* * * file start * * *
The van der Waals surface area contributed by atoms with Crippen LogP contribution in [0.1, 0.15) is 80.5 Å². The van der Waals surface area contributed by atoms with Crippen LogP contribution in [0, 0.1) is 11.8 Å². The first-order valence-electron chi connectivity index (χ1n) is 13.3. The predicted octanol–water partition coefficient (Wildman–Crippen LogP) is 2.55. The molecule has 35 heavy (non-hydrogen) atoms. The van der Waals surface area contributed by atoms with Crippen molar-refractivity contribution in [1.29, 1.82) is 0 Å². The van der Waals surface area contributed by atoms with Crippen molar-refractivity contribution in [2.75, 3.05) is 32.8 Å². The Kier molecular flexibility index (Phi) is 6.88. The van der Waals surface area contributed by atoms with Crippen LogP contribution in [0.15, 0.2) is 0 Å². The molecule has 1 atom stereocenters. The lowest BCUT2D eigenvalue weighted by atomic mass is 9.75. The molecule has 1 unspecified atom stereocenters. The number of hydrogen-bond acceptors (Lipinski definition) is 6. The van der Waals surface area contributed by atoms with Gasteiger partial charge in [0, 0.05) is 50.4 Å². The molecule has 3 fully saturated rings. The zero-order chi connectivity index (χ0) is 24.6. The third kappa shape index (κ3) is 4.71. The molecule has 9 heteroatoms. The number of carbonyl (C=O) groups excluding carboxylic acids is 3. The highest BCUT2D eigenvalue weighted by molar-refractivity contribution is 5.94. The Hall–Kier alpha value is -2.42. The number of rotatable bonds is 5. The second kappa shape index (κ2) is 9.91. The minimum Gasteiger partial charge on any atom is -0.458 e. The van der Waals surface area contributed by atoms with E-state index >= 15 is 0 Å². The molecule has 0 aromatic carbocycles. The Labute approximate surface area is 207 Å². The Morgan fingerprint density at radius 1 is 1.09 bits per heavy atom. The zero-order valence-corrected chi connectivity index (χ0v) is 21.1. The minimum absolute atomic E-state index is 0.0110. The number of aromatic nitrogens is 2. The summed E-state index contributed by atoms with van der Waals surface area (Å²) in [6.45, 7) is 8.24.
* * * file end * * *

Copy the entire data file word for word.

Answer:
The van der Waals surface area contributed by atoms with Crippen LogP contribution in [0.1, 0.15) is 80.5 Å². The van der Waals surface area contributed by atoms with Crippen LogP contribution in [0, 0.1) is 11.8 Å². The first-order valence-electron chi connectivity index (χ1n) is 13.3. The predicted octanol–water partition coefficient (Wildman–Crippen LogP) is 2.55. The molecule has 35 heavy (non-hydrogen) atoms. The van der Waals surface area contributed by atoms with Crippen molar-refractivity contribution in [1.29, 1.82) is 0 Å². The van der Waals surface area contributed by atoms with Crippen molar-refractivity contribution in [2.75, 3.05) is 32.8 Å². The Kier molecular flexibility index (Phi) is 6.88. The van der Waals surface area contributed by atoms with Crippen LogP contribution in [0.15, 0.2) is 0 Å². The molecule has 1 atom stereocenters. The lowest BCUT2D eigenvalue weighted by atomic mass is 9.75. The molecule has 1 unspecified atom stereocenters. The number of hydrogen-bond acceptors (Lipinski definition) is 6. The van der Waals surface area contributed by atoms with Gasteiger partial charge in [0, 0.05) is 50.4 Å². The molecule has 3 fully saturated rings. The zero-order chi connectivity index (χ0) is 24.6. The third kappa shape index (κ3) is 4.71. The molecule has 9 heteroatoms. The number of carbonyl (C=O) groups excluding carboxylic acids is 3. The highest BCUT2D eigenvalue weighted by molar-refractivity contribution is 5.94. The Hall–Kier alpha value is -2.42. The number of rotatable bonds is 5. The second kappa shape index (κ2) is 9.91. The minimum Gasteiger partial charge on any atom is -0.458 e. The van der Waals surface area contributed by atoms with E-state index >= 15 is 0 Å². The molecule has 0 aromatic carbocycles. The Labute approximate surface area is 207 Å². The Morgan fingerprint density at radius 1 is 1.09 bits per heavy atom. The zero-order valence-corrected chi connectivity index (χ0v) is 21.1. The minimum absolute atomic E-state index is 0.0110. The number of aromatic nitrogens is 2. The summed E-state index contributed by atoms with van der Waals surface area (Å²) in [6.45, 7) is 8.24.